A policeman watches over beggars on the Phnom Penh riverfront April 30, ahead of a nationwide crackdown on panhandling at Cambodia’s most popular tourist sites.
They’re seen in increasing numbers on the streets of Phnom Penh and other tourist destinations in Cambodia; the maimed and whole, children and the elderly, sometimes a mother, one hand outstretched to passersby while the other cradles a limp infant.
Begging is nothing new to Cambodia, where millions are destitute, but as increasing numbers of foreign tourists flock to the Kingdom, those panhandling for their money have also multiplied and, according to some, are threatening the very source of their livelihood.
“If beggars continue to do what they do, we will lose tourist numbers,” said Minister of Tourism Thong Khon, speaking to the Post on April 29 about the government’s plans to clear panhandlers from tourist sites.
Officials are meeting May 5 in Siem Reap province, home to the famed Angkor Wat temples, where they intend to kick off their anti-begging campaign after a recent surge in aggressive panhandling at the popular Chong Khneas floating villages at the mouth of the Tonle Sap Lake.
There, dozens of beggars have begun rowing boats out to the restaurants frequented by foreigners to ask for money.
When none is given, “they throw water on the tourists … they are creating disorder,” said Khon. “They can do many things for money besides begging from tourists … it leaves the tourists with a bad image and they may talk to their friends about this begging.”
Past attempts to remove beggars from popular tourist areas like Phnom Penh’s riverfront promenade have met with mixed results.
The beggars eventually come back, seemingly in larger numbers and still without any other source of income other than to panhandle.
“I wouldn’t try to get rid of the people – (the government) should try to support the people more, it should change something in its political system to help those people to stop begging instead of just removing them,” said German tourist Roland Wenks, who was traveling in Siem Reap.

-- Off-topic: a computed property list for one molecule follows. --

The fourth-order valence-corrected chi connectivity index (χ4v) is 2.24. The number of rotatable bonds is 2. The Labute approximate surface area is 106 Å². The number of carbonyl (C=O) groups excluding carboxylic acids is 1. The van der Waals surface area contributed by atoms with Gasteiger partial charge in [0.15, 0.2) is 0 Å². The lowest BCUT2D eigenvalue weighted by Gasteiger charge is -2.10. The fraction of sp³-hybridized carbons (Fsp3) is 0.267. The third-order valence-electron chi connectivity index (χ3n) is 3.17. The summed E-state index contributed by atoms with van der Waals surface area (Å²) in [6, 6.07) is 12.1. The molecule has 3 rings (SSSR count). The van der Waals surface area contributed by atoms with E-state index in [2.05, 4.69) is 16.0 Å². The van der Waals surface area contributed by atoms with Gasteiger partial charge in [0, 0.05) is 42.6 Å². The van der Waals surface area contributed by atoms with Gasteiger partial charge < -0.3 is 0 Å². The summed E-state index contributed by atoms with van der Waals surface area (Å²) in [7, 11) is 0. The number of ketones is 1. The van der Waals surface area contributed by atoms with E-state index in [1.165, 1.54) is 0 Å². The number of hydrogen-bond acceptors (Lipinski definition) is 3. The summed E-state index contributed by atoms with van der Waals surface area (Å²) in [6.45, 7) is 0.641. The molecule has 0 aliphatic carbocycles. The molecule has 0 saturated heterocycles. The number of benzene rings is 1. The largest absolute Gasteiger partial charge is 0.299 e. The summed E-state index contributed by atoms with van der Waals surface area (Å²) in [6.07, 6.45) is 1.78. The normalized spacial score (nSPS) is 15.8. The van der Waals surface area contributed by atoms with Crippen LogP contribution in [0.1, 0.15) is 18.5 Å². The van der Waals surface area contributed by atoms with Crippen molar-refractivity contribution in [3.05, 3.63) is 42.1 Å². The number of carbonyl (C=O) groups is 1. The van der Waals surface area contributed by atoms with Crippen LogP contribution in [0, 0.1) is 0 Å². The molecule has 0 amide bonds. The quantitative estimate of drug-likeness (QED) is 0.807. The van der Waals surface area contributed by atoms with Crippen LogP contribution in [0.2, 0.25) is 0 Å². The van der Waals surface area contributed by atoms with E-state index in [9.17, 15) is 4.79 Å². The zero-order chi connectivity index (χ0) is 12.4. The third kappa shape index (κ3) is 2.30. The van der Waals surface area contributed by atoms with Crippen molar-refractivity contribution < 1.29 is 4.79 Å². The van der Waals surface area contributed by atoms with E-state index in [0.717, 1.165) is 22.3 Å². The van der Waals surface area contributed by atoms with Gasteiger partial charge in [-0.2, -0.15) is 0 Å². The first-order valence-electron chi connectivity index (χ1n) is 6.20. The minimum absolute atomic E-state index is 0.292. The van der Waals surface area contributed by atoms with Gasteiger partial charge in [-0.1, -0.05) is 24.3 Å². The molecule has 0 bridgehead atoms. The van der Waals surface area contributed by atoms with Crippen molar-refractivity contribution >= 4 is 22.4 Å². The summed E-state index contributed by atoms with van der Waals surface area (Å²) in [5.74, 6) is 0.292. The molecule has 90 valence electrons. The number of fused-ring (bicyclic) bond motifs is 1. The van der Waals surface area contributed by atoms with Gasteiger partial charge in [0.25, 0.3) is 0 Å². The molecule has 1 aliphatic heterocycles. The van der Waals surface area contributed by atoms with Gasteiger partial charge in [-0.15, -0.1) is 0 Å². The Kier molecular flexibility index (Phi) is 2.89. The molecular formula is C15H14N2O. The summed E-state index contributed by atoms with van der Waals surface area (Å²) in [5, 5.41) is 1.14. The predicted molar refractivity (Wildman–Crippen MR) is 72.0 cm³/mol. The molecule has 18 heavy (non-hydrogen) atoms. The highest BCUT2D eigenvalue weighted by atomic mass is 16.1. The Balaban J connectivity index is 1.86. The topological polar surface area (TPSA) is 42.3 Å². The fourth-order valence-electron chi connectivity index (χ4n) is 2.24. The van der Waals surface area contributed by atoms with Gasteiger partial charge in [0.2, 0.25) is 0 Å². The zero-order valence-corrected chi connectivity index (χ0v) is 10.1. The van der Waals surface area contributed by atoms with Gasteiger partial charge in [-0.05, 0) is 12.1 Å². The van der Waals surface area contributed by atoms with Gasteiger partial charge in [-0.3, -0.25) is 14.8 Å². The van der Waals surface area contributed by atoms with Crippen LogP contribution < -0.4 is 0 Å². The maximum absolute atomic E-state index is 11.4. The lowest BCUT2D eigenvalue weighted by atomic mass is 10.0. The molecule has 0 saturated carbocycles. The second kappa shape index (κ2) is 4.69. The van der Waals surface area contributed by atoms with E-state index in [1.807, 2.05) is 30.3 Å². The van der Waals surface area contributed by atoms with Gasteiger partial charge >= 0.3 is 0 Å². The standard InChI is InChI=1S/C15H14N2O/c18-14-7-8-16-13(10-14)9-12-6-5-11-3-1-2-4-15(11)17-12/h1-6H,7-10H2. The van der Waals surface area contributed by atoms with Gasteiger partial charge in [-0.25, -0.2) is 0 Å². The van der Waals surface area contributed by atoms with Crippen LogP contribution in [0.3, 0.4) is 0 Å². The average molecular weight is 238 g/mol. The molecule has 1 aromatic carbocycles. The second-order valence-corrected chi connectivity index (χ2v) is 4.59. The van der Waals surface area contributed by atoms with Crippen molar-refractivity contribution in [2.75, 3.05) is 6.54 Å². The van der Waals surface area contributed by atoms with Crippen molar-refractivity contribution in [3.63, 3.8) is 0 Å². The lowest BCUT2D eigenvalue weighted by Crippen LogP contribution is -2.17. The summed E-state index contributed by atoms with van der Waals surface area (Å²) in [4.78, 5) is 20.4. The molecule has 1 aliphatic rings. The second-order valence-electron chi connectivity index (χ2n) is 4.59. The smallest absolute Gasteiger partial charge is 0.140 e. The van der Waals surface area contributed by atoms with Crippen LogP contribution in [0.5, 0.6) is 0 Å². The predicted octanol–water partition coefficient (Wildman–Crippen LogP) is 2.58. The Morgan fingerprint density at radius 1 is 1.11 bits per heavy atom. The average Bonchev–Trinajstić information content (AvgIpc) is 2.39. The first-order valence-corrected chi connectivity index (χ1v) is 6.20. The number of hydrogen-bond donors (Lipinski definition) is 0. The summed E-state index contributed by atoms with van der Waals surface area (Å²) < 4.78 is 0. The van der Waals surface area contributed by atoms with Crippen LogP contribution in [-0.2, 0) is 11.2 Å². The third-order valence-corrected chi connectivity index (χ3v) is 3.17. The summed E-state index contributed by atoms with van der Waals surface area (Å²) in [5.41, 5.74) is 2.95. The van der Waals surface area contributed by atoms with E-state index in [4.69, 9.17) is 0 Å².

This time, the government has embarked on an ambitious campaign not just to simply remove beggars, but also to give them an alternate source of income that keeps them from looking for handouts, Khon said.
“The ministry has asked provincial authorities to take beggars to a place where they can start new jobs,” Khon said.
“We have to provide them with jobs such as selling newspapers, books, selling souvenirs or selling drinks for tourists,” he added.
“In general at tourism sites there should be no such thing as poor people because everyone should benefit from tourists.”
In some popular tourist areas the problem is not as acute.
Downtown Siem Reap, with its hordes of foreign visitors, has relatively few beggars compared to Phnom Penh and visitors interviewed there said they were not bothered by the few panhandlers they encountered.
“To a degree I expect them,” said Australian Rick Stevenson.
“You give the occasional one a bit of money when you can afford it, so at the end of the day no, no problems with beggars,” he told the Post.
But giving money to panhandlers is exactly what encourages more begging, say advocates – particularly those working with street children.
Instead, groups like ChildSafe International are urging greater cooperation among the government, NGOs and travelers to aid those who have been reduced to panhandling.
“We don’t want to be critical of the government – we believe the best way is to work with them,” ChildSafe International coordinator Mark Turgesen told the Post on April 30.
“If we have [government] support to promote ChildSafe to travelers in Cambodia we have a better chance of making sure these beggars have a chance to live their lives off their street,” he added